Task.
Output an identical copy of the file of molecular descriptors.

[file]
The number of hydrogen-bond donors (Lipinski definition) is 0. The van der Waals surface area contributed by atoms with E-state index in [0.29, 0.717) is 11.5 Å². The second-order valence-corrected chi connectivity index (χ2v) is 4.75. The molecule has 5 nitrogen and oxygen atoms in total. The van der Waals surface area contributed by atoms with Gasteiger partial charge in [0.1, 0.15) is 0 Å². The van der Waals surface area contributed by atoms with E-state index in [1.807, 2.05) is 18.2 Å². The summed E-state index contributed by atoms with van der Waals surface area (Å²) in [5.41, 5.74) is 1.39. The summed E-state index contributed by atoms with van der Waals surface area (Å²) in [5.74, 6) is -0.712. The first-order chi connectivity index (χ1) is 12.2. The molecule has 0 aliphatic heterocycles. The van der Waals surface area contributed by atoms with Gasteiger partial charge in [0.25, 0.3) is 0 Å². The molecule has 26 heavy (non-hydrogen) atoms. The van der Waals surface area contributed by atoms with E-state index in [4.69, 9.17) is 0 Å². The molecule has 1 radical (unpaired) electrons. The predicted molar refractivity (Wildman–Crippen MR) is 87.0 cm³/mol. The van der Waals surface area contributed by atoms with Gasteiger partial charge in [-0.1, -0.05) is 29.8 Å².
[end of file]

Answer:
The number of hydrogen-bond donors (Lipinski definition) is 0. The van der Waals surface area contributed by atoms with E-state index in [0.29, 0.717) is 11.5 Å². The second-order valence-corrected chi connectivity index (χ2v) is 4.75. The molecule has 5 nitrogen and oxygen atoms in total. The van der Waals surface area contributed by atoms with Gasteiger partial charge in [0.1, 0.15) is 0 Å². The van der Waals surface area contributed by atoms with E-state index in [1.807, 2.05) is 18.2 Å². The summed E-state index contributed by atoms with van der Waals surface area (Å²) in [5.41, 5.74) is 1.39. The summed E-state index contributed by atoms with van der Waals surface area (Å²) in [5.74, 6) is -0.712. The first-order chi connectivity index (χ1) is 12.2. The molecule has 0 aliphatic heterocycles. The van der Waals surface area contributed by atoms with Gasteiger partial charge in [0.25, 0.3) is 0 Å². The molecule has 26 heavy (non-hydrogen) atoms. The van der Waals surface area contributed by atoms with E-state index in [4.69, 9.17) is 0 Å². The molecule has 1 radical (unpaired) electrons. The predicted molar refractivity (Wildman–Crippen MR) is 87.0 cm³/mol. The van der Waals surface area contributed by atoms with Gasteiger partial charge in [-0.1, -0.05) is 29.8 Å².